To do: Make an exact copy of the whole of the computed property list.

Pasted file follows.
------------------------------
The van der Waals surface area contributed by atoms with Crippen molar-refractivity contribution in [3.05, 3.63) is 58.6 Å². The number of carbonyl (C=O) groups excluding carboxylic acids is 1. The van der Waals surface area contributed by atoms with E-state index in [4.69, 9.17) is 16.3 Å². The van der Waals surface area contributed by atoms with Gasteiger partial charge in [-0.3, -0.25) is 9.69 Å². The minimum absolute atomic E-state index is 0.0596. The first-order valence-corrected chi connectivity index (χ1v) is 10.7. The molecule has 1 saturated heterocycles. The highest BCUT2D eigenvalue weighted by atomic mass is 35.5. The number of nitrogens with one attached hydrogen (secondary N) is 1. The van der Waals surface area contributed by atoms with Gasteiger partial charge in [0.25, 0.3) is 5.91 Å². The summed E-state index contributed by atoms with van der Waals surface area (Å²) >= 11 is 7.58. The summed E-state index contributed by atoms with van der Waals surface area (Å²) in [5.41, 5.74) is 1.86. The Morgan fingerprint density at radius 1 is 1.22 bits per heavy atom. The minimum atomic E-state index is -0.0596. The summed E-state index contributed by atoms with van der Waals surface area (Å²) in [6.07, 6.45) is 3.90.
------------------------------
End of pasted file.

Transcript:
The van der Waals surface area contributed by atoms with Crippen molar-refractivity contribution in [3.05, 3.63) is 58.6 Å². The number of carbonyl (C=O) groups excluding carboxylic acids is 1. The van der Waals surface area contributed by atoms with E-state index in [4.69, 9.17) is 16.3 Å². The van der Waals surface area contributed by atoms with Gasteiger partial charge in [-0.3, -0.25) is 9.69 Å². The minimum absolute atomic E-state index is 0.0596. The first-order valence-corrected chi connectivity index (χ1v) is 10.7. The molecule has 1 saturated heterocycles. The highest BCUT2D eigenvalue weighted by atomic mass is 35.5. The number of nitrogens with one attached hydrogen (secondary N) is 1. The van der Waals surface area contributed by atoms with Gasteiger partial charge in [0.25, 0.3) is 5.91 Å². The summed E-state index contributed by atoms with van der Waals surface area (Å²) >= 11 is 7.58. The summed E-state index contributed by atoms with van der Waals surface area (Å²) in [5.41, 5.74) is 1.86. The Morgan fingerprint density at radius 1 is 1.22 bits per heavy atom. The minimum atomic E-state index is -0.0596. The summed E-state index contributed by atoms with van der Waals surface area (Å²) in [6.07, 6.45) is 3.90.